DC Trip pictures

So, since I have been so terrible about writing about our first field trip, here are some photos from our incredible trip yesterday: The centerpiece of our LoC tour! Emerson’s letter to Whitman about the 1855 edition Nuff said The good, gray … […]

Virginia for October 27th

We do a lot of joking and poking fun at Walt’s sexuality and his lovers, yet we also realize that it has so little to do with him, HIM, who he is to us. His infatuation with Lincoln has also been the butt of many jokes in our class. It is humorous, and especially hilarious […] […]

Taller Sam for October 27

Not surprisingly, the question posed to us this week feels very appropriate, following our trip yesterday. When we were able to sit in Ford’s Theatre and look up to where Lincoln had sat, it really brought the events of that day home to us. However, they remain abstract to us in so many important ways, […] […]

Lincoln: The Real American Poet?

I’ve been spending a lot of time thinking about why Whitman was so in love with Lincoln (only a little bit of that is due to my jealousy). Between the trip to Ford’s Theater and the reading for this week I feel like I’m beginning to see what Whitman saw in him. To begin with […] […]

Meghan for October 27

Throughout our reading, Whitman has been a Lincoln-creeper (and I think that this was definitely solidified, when we saw the note yesterday that remarked how he had seen ‘hundreds’ of pictures of Lincoln). As I was reading this week, I tried to put Whitman not so much in the role of creepy Lincoln!fanboy, but rather […] […]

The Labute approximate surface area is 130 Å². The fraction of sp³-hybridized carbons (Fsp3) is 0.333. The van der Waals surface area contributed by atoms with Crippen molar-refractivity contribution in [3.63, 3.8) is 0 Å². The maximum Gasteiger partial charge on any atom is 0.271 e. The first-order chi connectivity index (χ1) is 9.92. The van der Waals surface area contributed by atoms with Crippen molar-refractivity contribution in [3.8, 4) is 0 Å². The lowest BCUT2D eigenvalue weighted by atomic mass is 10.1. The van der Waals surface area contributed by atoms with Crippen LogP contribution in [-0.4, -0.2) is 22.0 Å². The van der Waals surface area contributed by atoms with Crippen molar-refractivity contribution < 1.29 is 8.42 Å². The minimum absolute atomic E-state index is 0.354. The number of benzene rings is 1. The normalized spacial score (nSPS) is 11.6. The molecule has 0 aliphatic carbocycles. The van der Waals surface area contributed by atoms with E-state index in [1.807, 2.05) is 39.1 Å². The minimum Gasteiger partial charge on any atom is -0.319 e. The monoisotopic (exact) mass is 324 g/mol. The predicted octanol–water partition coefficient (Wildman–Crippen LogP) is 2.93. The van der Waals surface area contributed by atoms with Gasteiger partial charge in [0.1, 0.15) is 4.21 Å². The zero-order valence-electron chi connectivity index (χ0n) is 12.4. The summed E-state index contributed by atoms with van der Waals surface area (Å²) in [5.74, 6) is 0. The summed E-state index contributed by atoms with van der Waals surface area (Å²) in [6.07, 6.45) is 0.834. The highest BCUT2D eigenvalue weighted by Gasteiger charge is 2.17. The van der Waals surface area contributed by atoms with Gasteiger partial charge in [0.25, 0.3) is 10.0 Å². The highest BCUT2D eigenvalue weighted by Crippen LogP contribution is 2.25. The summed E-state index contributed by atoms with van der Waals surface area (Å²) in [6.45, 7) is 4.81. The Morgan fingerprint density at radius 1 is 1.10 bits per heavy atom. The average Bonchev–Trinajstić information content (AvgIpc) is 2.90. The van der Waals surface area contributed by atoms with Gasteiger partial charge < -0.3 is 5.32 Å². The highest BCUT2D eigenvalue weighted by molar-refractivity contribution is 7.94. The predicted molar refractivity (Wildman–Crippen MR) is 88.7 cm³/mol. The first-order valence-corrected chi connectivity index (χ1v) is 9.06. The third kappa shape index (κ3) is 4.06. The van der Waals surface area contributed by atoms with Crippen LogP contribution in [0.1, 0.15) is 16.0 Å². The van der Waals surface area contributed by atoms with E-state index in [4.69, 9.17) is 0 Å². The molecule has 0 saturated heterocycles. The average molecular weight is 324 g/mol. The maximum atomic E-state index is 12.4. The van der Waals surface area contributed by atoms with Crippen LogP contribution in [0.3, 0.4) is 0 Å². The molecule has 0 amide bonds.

Allison for Oct. 27

To express oneself so freely, so eloquently, and in such detail denotes someone who is self aware. Whitman is extremely self aware and fully capable of exploring and identifying the “multitudes” within himself. I believe this heightened sense of awareness, which borders on prophetic at times, is what attracts Whitman to Lincoln. Whitman is able […] […]

Courtney for 9/27

Whitman and myself have been spending a lot of time together recently. What with a 12+ hour excursion through his old stomping grounds accompanying the usual weekend hours dedicated to him. Although my understanding of Whitman as a man has been illuminated, there’s still one thing that I can’t quite figure out: the Lincoln crush. […] […]

D.C. Field Trip: My Grumpy Saga

Quick Overview: Yesterday I left my house at 10am and did not return until 9:30pm. Rain. Wind. Lots of walking. Exhaustion. Grumpiness. Nap in Ford’s Theater. Library of Congress was awesome. At 11am we began our walking tour that took us around to the places that Walt Whitman worked at and wrote about, i.e. The […] […]